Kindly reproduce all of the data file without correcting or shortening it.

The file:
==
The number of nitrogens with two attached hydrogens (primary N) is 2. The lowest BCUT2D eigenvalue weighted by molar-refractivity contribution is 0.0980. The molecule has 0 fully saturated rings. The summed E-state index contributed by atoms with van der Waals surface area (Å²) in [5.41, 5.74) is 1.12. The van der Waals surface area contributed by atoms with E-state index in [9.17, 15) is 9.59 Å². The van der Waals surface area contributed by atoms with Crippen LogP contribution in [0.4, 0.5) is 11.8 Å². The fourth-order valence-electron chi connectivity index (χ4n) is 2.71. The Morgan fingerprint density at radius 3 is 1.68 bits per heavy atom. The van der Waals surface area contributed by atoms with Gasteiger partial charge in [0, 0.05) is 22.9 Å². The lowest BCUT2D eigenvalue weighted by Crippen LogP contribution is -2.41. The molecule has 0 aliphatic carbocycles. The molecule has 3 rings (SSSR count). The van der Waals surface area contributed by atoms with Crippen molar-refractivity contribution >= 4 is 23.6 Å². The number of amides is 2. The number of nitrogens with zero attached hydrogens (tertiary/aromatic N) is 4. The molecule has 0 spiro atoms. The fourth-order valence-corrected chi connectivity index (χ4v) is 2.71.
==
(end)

The number of nitrogens with two attached hydrogens (primary N) is 2. The lowest BCUT2D eigenvalue weighted by molar-refractivity contribution is 0.0980. The molecule has 0 fully saturated rings. The summed E-state index contributed by atoms with van der Waals surface area (Å²) in [5.41, 5.74) is 1.12. The van der Waals surface area contributed by atoms with E-state index in [9.17, 15) is 9.59 Å². The van der Waals surface area contributed by atoms with Crippen LogP contribution in [0.4, 0.5) is 11.8 Å². The fourth-order valence-electron chi connectivity index (χ4n) is 2.71. The Morgan fingerprint density at radius 3 is 1.68 bits per heavy atom. The van der Waals surface area contributed by atoms with Gasteiger partial charge in [0, 0.05) is 22.9 Å². The lowest BCUT2D eigenvalue weighted by Crippen LogP contribution is -2.41. The molecule has 0 aliphatic carbocycles. The molecule has 3 rings (SSSR count). The van der Waals surface area contributed by atoms with Crippen molar-refractivity contribution >= 4 is 23.6 Å². The number of amides is 2. The number of nitrogens with zero attached hydrogens (tertiary/aromatic N) is 4. The molecule has 0 spiro atoms. The fourth-order valence-corrected chi connectivity index (χ4v) is 2.71.